WASHINGTON A bill to clarify the Federal Reserve's authority around new capital rules is winding its way through Congress, paving the way for what could be a broader push for changes to the Dodd-Frank Act next year.
The bipartisan legislation, which would allow the Fed to differentiate its capital standards for banks from those for systemically important insurers, sailed through the Senate earlier this month, and has won praise from House lawmakers on both sides of the aisle. The bill is arguably less controversial than other changes to the reform law would likely be, but observers are suggesting that there could be more talk of regulatory relief ahead.
"It's unquestionably a one-off for the 113th Congress. But there is going to be room to make more substantive changes to Dodd-Frank in the new Congress," said Isaac Boltansky, an analyst at Compass Point Research & Trading.
With the House with a new majority leader and embroiled in a fight over the reauthorization of the Export-Import Bank, it's unclear exactly when the relatively obscure capital standards fix could make it through the chamber to be signed into law.
But top lawmakers on the House Financial Services Committee recently indicated their interest in moving the legislation quickly, in a rare show of bipartisanship.
"We enthusiastically support the Collins amendment fix," said Rep. Jeb Hensarling, R-Texas, chairman of the banking panel, at a markup for a bill extending the terrorism risk insurance program earlier this month. "We will look for a very timely and appropriate vehicle on which to act upon this legislation and hopefully get it to the president's desk as soon as is practical."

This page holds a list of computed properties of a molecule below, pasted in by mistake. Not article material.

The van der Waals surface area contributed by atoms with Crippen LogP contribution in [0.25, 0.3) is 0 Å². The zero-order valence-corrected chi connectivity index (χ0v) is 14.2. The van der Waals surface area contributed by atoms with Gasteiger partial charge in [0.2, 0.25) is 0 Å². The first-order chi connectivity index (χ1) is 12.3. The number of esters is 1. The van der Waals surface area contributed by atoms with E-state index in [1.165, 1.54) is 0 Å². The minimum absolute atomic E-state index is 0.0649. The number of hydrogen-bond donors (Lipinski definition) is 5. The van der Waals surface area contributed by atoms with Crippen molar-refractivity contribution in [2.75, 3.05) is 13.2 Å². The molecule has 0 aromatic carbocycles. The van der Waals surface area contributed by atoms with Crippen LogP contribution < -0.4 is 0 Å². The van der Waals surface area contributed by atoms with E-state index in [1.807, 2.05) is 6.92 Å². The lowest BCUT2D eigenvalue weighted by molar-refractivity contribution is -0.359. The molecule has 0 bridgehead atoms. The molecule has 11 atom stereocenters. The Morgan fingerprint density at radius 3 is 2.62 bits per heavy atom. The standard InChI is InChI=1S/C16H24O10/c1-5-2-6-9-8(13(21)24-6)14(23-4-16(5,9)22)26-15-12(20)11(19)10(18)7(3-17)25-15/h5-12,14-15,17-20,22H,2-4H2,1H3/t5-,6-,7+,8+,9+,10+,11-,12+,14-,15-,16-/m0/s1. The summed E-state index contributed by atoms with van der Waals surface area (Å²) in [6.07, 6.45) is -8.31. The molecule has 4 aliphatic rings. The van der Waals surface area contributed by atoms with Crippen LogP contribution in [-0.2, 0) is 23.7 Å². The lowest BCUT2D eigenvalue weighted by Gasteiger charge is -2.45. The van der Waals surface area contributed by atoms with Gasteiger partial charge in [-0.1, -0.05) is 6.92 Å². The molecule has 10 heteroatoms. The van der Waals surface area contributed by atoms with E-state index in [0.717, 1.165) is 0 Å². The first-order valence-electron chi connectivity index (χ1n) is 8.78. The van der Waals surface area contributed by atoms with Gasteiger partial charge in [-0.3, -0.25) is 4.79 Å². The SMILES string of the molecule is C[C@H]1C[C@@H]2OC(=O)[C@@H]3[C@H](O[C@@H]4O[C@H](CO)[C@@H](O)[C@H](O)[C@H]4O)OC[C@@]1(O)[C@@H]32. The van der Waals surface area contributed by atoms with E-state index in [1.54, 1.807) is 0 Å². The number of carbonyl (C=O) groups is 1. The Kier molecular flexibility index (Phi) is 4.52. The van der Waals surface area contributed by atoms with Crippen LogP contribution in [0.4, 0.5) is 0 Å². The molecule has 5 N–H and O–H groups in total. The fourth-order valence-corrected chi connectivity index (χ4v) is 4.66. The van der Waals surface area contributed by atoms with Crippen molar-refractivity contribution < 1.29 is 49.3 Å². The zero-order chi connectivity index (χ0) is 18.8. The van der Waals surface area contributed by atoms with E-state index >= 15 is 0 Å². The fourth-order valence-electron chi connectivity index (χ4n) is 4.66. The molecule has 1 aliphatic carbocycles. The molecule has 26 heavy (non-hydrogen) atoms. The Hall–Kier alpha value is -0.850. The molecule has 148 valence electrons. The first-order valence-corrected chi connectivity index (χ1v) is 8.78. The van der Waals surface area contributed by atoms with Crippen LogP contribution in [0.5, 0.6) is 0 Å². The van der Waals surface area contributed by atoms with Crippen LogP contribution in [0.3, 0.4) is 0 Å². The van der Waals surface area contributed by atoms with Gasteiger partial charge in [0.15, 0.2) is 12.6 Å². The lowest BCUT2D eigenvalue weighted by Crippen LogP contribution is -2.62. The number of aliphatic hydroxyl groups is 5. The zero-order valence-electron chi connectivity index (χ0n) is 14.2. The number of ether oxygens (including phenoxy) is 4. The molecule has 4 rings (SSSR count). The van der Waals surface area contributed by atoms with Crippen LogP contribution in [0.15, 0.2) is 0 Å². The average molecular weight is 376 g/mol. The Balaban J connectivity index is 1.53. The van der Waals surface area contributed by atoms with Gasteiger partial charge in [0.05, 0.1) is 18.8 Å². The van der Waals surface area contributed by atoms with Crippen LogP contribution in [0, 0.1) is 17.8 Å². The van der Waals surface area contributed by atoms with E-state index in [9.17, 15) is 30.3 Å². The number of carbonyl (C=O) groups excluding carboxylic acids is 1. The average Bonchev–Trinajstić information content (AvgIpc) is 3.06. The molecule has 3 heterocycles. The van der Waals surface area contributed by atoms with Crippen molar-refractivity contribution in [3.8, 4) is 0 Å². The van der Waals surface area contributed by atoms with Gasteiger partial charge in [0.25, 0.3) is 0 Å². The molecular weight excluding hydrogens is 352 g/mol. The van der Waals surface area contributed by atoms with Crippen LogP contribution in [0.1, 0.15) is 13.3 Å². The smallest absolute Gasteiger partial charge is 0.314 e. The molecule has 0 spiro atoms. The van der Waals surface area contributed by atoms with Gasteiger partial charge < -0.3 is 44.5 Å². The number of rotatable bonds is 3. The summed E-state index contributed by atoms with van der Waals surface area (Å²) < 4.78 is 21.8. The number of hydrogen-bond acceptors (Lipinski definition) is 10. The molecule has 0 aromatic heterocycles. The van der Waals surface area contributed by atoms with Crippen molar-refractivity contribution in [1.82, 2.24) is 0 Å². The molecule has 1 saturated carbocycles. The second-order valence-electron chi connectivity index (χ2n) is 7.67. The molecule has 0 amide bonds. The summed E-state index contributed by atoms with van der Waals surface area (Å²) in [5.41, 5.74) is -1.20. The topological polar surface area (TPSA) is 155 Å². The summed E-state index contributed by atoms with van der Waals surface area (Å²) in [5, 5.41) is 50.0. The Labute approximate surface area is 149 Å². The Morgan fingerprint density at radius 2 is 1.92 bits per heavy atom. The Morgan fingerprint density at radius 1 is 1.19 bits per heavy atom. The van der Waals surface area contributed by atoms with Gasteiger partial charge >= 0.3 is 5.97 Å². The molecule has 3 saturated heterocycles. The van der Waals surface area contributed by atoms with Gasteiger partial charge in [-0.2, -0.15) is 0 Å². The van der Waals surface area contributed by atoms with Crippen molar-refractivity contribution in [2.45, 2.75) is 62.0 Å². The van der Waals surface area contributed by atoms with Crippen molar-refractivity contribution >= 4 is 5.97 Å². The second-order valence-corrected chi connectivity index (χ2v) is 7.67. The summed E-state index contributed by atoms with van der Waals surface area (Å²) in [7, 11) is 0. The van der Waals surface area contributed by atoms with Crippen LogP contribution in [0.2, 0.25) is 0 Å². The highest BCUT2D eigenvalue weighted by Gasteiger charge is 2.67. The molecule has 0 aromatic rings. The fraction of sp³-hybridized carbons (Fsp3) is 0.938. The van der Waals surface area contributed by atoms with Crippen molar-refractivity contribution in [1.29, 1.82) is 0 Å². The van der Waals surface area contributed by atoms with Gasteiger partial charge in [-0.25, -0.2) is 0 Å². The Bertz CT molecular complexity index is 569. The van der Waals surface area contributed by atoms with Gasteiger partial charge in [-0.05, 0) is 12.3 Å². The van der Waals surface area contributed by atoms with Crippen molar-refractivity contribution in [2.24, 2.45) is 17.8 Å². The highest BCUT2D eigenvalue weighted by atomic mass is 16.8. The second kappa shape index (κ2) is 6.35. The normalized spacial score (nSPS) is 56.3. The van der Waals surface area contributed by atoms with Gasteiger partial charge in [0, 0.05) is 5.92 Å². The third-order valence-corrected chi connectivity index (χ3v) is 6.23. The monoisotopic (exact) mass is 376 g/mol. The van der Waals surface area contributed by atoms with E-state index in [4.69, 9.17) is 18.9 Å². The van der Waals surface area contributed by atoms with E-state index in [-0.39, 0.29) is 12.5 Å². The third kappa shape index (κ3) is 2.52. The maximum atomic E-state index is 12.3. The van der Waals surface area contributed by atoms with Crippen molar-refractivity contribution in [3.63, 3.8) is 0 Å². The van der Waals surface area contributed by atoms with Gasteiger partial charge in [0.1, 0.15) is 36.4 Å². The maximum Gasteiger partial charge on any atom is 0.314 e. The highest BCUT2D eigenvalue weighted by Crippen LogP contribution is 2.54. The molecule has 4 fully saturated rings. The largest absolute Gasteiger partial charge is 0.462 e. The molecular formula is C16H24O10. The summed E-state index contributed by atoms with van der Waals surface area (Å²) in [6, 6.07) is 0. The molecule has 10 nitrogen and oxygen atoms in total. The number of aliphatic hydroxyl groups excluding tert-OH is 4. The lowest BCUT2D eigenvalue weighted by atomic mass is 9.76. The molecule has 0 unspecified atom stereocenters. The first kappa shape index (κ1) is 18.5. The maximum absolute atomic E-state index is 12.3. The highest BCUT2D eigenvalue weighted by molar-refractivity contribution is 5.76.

Rep. Maxine Waters, D-Calif., the ranking member, echoed those comments, while underscoring her ongoing support of Dodd-Frank.
"This bill represents that kind of concern that we're all addressing and that we are able to work together on," she said. "It is a narrow and necessary fix to the law, and I don't want anybody to see this as a signal that I'm willing to begin dismantling financial reforms we have fought for."
Analysts predicted that additional changes to the banking reform law are likely to be harder fought, in part because of the unique circumstances around the Collins amendment fix.
"It's almost impossible to justify saying that bank capital rules should be imposed on an insurance company," said Jaret Seiberg, an analyst at Guggenheim Securities. "It's one of those commonsense things even if you don't understand what a tier one common ratio is, you know that a bank and an insurer are vastly different creatures. The hurdle of explaining the details is far less."
The effort is also helped by the fact that Fed officials have indicated they need the clarification language to tailor the capital standards, even though some observers contend the agency already has the authority it needs.
"The measure is beneficial in that it talks about what the Fed can do it's not limiting what the Fed will do," Boltansky said. "If the Fed chose to come out with bank-like capital standards, it still could it's just a technical change to say they don't have to. So lawmakers are able to keep themselves away from anything contentious here."